Feel free to delete. I would take care of it, but do not see a delete button.
how about including mention of Cytomegalovirus/herpesvirus and carotid atherosclerosis: The aric study. and other recent studies. —Preceding unsigned comment added by 22.214.171.124 (talk) 06:31, 15 May 2009 (UTC)
Please note that the virion structural schematic is incomplete - the virion particle needs a tegument between the envelope and nucleocapsid - see for example Gandhi and Khanna, Lancet Infectious Diseases 2004 4:725-38 HM —Preceding unsigned comment added by 126.96.36.199 (talk) 12:51, 28 February 2010 (UTC)
CMV and glioblastoma recurrence
CMV has been linked to recurrence of glioblastoma following radio/chemo. One report was in SciAm 'Mind' issue on brain. One report has Scand. work on an anti-viral as promising for glioblastoma (adding a few months to average survival) Given glioblastoma prevalence and morbidity, perhaps the importance of this article should be bumped up. (JVI) http://jvi.asm.org/cgi/content/full/81/19/10424 (NEJM) Prins RM, Cloughesy TF, Liau LM The New England Journal of Medicine 2008, 359(5):539-41 on a clinical trial (NIH 2007) http://www.ncbi.nlm.nih.gov/pubmed/17652378 (Duke U 2008 trial, on-going in 2010) http://clinicaltrialsfeeds.org/clinical-trials/show/NCT00693095 A current clinical trial on survival times: (Baylor 2010 - starting 11/2010) http://clinicaltrialsfeeds.org/clinical-trials/show/NCT01205334 —Preceding unsigned comment added by Grshiplett (talk • contribs) 14:09, 31 October 2010 (UTC) G. Robert Shiplett 13:59, 31 October 2010 (UTC)i
Inhibition of cytomegalovirus replication by inhibitors of (glucose to fatty acid conversion enzymes)
HCMV = human cytomegalovirus
ACC = acetyl-CoA carboxylase (catalyzes the conversion of acetyl-CoA into malonyl-CoA, requires biotin, http://en.wikipedia.org/wiki/Acetyl-CoA_carboxylase)
TOFA = 5-tetradecyloxy-2-furoic acid
C75 = trans-4-carboxy-5-octyl-3-methylene-butyrolactone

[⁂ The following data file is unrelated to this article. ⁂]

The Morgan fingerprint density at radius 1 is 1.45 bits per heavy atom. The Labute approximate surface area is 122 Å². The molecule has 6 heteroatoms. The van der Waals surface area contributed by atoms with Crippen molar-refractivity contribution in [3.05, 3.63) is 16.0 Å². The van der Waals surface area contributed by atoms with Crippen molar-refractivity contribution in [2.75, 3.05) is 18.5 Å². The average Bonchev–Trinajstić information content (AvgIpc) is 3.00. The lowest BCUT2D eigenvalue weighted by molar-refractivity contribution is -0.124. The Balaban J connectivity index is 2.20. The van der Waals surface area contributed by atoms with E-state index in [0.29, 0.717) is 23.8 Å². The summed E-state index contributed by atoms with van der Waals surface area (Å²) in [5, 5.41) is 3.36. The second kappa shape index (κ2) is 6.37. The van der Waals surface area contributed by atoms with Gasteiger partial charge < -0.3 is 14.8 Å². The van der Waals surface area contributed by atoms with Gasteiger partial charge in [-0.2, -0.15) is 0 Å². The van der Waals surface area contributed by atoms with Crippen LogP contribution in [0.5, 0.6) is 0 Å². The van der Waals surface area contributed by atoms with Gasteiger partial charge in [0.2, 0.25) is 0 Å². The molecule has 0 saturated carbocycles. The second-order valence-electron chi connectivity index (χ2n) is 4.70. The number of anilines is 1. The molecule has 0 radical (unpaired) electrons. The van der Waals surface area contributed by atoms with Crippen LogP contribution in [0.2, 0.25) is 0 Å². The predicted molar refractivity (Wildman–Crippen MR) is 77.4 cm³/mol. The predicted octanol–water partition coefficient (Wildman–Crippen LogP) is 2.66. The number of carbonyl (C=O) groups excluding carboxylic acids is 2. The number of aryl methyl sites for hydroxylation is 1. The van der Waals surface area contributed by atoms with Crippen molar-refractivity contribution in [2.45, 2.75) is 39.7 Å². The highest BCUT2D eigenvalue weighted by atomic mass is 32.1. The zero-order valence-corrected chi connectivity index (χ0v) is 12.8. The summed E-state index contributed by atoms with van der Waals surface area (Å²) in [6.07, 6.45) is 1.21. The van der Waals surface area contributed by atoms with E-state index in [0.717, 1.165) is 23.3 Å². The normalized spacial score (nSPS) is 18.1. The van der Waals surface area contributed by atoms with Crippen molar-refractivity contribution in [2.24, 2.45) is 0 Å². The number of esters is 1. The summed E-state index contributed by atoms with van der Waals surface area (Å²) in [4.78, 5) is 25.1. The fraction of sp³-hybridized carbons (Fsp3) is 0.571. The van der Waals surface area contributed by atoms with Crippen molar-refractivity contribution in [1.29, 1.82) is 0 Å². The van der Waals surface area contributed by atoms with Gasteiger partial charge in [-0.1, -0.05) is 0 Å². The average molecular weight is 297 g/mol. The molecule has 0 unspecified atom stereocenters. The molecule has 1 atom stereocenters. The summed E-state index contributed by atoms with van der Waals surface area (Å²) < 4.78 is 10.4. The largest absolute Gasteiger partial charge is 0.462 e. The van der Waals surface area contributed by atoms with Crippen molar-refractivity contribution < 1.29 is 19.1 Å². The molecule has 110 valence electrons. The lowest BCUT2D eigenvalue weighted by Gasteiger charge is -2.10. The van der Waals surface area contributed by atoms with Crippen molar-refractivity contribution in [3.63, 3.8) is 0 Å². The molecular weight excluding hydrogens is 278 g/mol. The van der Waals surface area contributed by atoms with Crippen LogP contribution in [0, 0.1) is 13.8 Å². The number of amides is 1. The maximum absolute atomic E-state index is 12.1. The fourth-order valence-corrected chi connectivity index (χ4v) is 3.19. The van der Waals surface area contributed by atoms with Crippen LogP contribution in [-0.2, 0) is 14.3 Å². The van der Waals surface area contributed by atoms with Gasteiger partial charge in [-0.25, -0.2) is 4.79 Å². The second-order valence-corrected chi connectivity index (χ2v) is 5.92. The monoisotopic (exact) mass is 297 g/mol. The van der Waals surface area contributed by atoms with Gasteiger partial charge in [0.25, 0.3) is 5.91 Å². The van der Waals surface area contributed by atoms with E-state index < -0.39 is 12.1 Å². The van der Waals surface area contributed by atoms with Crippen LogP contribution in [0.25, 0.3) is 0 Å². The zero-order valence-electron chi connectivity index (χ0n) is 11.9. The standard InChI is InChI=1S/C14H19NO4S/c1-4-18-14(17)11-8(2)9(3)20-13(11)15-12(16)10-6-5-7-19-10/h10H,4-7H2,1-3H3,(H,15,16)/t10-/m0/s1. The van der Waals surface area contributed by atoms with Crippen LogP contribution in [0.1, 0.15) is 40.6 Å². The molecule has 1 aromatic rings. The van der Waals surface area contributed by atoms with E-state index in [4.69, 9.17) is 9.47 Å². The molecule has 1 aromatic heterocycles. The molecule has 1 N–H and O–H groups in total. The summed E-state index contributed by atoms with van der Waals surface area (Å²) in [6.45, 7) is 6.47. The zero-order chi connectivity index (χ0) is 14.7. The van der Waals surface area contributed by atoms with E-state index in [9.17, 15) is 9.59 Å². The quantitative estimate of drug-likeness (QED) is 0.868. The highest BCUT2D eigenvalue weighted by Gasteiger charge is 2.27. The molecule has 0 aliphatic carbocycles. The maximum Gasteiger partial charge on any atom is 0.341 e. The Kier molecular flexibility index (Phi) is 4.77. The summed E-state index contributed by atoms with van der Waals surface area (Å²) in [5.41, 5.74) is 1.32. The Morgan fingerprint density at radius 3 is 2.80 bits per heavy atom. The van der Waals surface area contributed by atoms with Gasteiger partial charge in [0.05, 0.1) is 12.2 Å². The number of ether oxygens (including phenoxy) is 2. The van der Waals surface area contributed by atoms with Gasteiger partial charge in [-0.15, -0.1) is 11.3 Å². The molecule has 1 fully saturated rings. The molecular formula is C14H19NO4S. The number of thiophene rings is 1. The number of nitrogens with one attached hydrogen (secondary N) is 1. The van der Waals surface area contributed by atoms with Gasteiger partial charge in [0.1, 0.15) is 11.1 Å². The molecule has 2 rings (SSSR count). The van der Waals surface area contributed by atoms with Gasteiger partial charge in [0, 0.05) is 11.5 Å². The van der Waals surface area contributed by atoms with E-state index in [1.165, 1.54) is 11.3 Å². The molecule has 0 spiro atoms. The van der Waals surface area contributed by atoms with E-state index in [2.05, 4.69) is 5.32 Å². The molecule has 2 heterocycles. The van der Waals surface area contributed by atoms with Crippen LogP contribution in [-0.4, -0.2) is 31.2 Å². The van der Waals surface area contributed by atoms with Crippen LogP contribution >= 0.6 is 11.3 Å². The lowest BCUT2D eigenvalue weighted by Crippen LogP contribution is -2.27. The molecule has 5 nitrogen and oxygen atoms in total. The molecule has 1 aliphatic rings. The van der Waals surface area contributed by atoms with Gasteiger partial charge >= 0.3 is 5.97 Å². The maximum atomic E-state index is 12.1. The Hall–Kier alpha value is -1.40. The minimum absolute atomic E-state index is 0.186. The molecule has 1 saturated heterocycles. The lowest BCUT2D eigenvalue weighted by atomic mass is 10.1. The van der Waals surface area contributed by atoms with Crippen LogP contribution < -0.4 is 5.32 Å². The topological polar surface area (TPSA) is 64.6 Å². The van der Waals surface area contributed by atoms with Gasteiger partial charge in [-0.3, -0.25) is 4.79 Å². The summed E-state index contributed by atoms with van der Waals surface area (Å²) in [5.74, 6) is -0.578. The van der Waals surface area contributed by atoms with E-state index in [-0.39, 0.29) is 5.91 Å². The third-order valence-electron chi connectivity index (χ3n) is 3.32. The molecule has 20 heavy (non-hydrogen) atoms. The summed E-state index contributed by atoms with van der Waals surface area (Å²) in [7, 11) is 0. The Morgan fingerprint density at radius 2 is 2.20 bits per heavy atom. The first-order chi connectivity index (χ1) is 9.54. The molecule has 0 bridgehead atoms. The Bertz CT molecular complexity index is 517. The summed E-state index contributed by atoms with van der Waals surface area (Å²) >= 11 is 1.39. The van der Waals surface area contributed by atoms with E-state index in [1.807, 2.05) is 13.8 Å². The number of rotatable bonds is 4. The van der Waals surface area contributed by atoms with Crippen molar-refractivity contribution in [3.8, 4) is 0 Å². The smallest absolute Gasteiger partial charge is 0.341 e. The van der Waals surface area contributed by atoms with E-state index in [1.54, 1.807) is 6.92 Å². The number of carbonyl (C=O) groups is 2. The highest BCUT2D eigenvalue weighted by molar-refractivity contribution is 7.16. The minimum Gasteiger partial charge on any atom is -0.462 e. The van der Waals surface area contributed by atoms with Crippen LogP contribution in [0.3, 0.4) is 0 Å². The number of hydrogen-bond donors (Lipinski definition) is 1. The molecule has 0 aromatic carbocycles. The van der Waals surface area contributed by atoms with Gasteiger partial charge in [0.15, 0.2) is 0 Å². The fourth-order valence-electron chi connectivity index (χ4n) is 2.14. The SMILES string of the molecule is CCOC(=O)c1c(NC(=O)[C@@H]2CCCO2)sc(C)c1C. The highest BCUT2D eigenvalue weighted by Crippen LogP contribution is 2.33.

FAS = fatty acid synthase
Treatment (10 mg ml-1) with 5-tetradecyloxy-2-furoic acid (TOFA), an ACC inhibitor, resulted in a more than 1000-fold reduction in HCMV replication. C75 (trans-4-carboxy-5-octyl-3-methylene-butyrolactone), an inhibitor of FAS, resulted in a more than 100-fold effect at the same dose enzymes that build fatty acids, acetyl-CoA carboxylase (ACC) and fatty acid synthase (FAS)(http://www.eurekalert.org/pub_releases/2008-09/uorm-ead092608.php)
Many viruses, including influenza, HIV and hepatitis, use those same fatty acids to build instead their viral envelopes, outer coatings that help them penetrate human cells.
To investigate whether this requirement extended to other enveloped viruses, the team measured influenza A replication in the presence of the same TOFA and FAS inhibitors, and found similar reductions in replication. Influenza A has little in common with HCMV except for its lipid envelope.
Extensive clinical testing would be needed to draw conclusions about the safety of TOFA and C75, or similar compounds, as antiviral treatment. That said, the team took an early look at toxicity, exposing uninfected fibroblasts to C75 or TOFA for 96 hours. They found that the drugs blocked HCMV replication without causing cell toxicity or self-destruction (apoptosis).
Outdated references and non-MEDR compliant
This article really needs some work.
- 02:37, 13 July 2015 (UTC)